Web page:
We all knew it had to happen: somebody at some point was going to do something despicable. It’s worth noting that Deputy Walsh offers to sacrifice himself before using Otis as distracting zombie yum-yum. Unfortunately, his partner won’t carry this guilt, so he takes it upon himself, reasoning that it makes more sense for one person to die than three, including young Carl. In other words, Shane makes an ethical choice. He just happens to be working with a different moral code, perhaps one better suited to the harsh reality surrounding our protagonists.
You see, nine episodes in, AMC’s The Walking Dead is finally tackling the sort of material to which the source comic book owes its success. This may strike some as ironic, given how much “Save the Last One” diverges from the established plot. However, that’s exactly what a good adaptation ought to do: fiddle with the details to keep the spirit. We still get our weekly doses of undead mayhem and Daryl shooting stuff in the head, but, at its core, the episode comprises a series of ethical dilemmas illustrating how each character perceives the new order.
Take, for example, Daryl and Andrea’s debate over whether to kill the hangman turned walker (or, as I like to call it, the hanger). Daryl perceives the suicide victim as a quitter and would rather not waste his arrow. He seems unfazed by the fall of civilisation, perhaps because of his challenging youth. After all, the undead apocalypse put everyone in the same boat, which means he doesn’t have to row alone anymore. His comrade, on the other hand, identifies with the creature and wants to put it out of its misery. I wonder if she sees in it the path not taken or the one imposed on her.
Andrea also resolves her issues with Dale over what went down in “TS-19”. Curiously, the old man ends up apologizing for saving her. In our universe, he’d be regarded as a hero, a caring bystander who used his wit to prevent another senseless suicide. In theirs, he robbed his friend of a dignified demise, forcing her to live out a nightmare. Their feud evokes the ongoing euthanasia debate, except Andrea strikes me as perfectly healthy. It’s the world that’s got a terminal disease.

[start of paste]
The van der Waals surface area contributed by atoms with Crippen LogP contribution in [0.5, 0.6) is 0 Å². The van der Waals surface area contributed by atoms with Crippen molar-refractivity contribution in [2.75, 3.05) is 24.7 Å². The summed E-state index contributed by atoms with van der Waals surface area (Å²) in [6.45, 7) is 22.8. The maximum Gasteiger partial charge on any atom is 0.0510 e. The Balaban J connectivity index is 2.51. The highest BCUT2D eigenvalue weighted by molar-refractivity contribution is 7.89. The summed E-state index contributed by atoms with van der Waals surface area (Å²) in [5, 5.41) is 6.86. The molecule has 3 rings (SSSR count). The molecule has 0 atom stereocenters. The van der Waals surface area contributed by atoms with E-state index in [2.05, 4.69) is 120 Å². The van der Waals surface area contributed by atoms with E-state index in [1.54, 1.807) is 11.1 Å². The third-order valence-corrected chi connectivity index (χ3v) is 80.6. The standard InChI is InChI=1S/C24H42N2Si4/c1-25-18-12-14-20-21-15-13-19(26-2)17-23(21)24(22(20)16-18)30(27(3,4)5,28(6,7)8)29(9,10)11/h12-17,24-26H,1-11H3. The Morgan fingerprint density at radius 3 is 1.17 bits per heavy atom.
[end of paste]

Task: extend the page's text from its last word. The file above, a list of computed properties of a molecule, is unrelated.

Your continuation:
This leads us to Mr and Mrs Grimes, who must decide whether saving Carl is the right thing to do, given he’ll have to grow up in the Land of the Dead. Lori’s position makes no sense to me. Is the woman suggesting that anyone who doesn’t get as pampered an existence as hers should be put down? It seems to me Carl will find joy and purpose the same as children in impoverished nations or people in the Middle Ages. Pointing out their son remembers the deer he almost touched rather than the gunshot that pierced his chest, Rick makes a similar argument, albeit with more heavy-handed symbolism.
For the sheriff’s deputy, the deer represents hope, a glimmer of the divine in a world turned to hell. For Carl, though, it’s just a pretty thing he saw. Whereas his parents are stuck somewhere between denial and bargaining, the boy has ploughed through all the stages of grief straight to acceptance. As Maggie tells Glenn, who admittedly seems an odd choice to shoehorn the season’s religious theme, “feel free to believe in God, but the thing is you have got to make it okay somehow.”
To be clear, I don’t believe the writers of The Walking Dead are pushing an atheist agenda, whatever that means. Rather they’re depicting a fictional universe in which the characters can reasonably assume God has abandoned them. Yes, the concept is a bit of a stretch, considering how spiritually works, but I like the question it raises: if the point is for our heroes to let go of their old world values, should they also give up on spiritual salvation?
Death count since the beginning of the series: six.